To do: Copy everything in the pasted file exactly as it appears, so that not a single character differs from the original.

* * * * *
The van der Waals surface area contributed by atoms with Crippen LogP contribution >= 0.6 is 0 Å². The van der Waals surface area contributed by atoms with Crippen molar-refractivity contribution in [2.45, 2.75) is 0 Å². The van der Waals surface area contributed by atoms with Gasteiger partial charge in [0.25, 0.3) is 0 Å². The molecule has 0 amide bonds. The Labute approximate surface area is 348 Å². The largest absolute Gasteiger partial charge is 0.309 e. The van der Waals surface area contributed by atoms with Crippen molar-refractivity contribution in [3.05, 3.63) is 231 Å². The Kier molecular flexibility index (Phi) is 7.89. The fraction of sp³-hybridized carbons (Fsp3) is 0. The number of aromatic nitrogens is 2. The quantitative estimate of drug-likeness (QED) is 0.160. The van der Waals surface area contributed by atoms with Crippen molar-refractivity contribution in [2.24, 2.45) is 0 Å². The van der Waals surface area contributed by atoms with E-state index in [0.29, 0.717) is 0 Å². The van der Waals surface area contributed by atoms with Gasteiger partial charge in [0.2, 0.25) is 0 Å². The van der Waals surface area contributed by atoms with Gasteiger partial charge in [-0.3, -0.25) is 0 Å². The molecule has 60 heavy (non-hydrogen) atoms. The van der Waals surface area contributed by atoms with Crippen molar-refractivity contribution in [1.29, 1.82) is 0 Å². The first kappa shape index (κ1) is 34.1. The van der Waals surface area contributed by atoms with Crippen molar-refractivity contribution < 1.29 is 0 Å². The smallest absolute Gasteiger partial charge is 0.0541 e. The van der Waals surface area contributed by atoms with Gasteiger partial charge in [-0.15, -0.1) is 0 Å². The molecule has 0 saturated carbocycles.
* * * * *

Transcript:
The van der Waals surface area contributed by atoms with Crippen LogP contribution >= 0.6 is 0 Å². The van der Waals surface area contributed by atoms with Crippen molar-refractivity contribution in [2.45, 2.75) is 0 Å². The van der Waals surface area contributed by atoms with Gasteiger partial charge in [0.25, 0.3) is 0 Å². The molecule has 0 amide bonds. The Labute approximate surface area is 348 Å². The largest absolute Gasteiger partial charge is 0.309 e. The van der Waals surface area contributed by atoms with Crippen molar-refractivity contribution in [3.05, 3.63) is 231 Å². The Kier molecular flexibility index (Phi) is 7.89. The fraction of sp³-hybridized carbons (Fsp3) is 0. The number of aromatic nitrogens is 2. The quantitative estimate of drug-likeness (QED) is 0.160. The van der Waals surface area contributed by atoms with Crippen molar-refractivity contribution in [2.24, 2.45) is 0 Å². The van der Waals surface area contributed by atoms with E-state index in [0.29, 0.717) is 0 Å². The van der Waals surface area contributed by atoms with Gasteiger partial charge in [0.2, 0.25) is 0 Å². The van der Waals surface area contributed by atoms with Gasteiger partial charge in [-0.3, -0.25) is 0 Å². The molecule has 60 heavy (non-hydrogen) atoms. The van der Waals surface area contributed by atoms with Crippen molar-refractivity contribution in [1.29, 1.82) is 0 Å². The first kappa shape index (κ1) is 34.1. The van der Waals surface area contributed by atoms with Crippen molar-refractivity contribution < 1.29 is 0 Å². The smallest absolute Gasteiger partial charge is 0.0541 e. The van der Waals surface area contributed by atoms with Gasteiger partial charge in [-0.15, -0.1) is 0 Å². The molecule has 0 saturated carbocycles.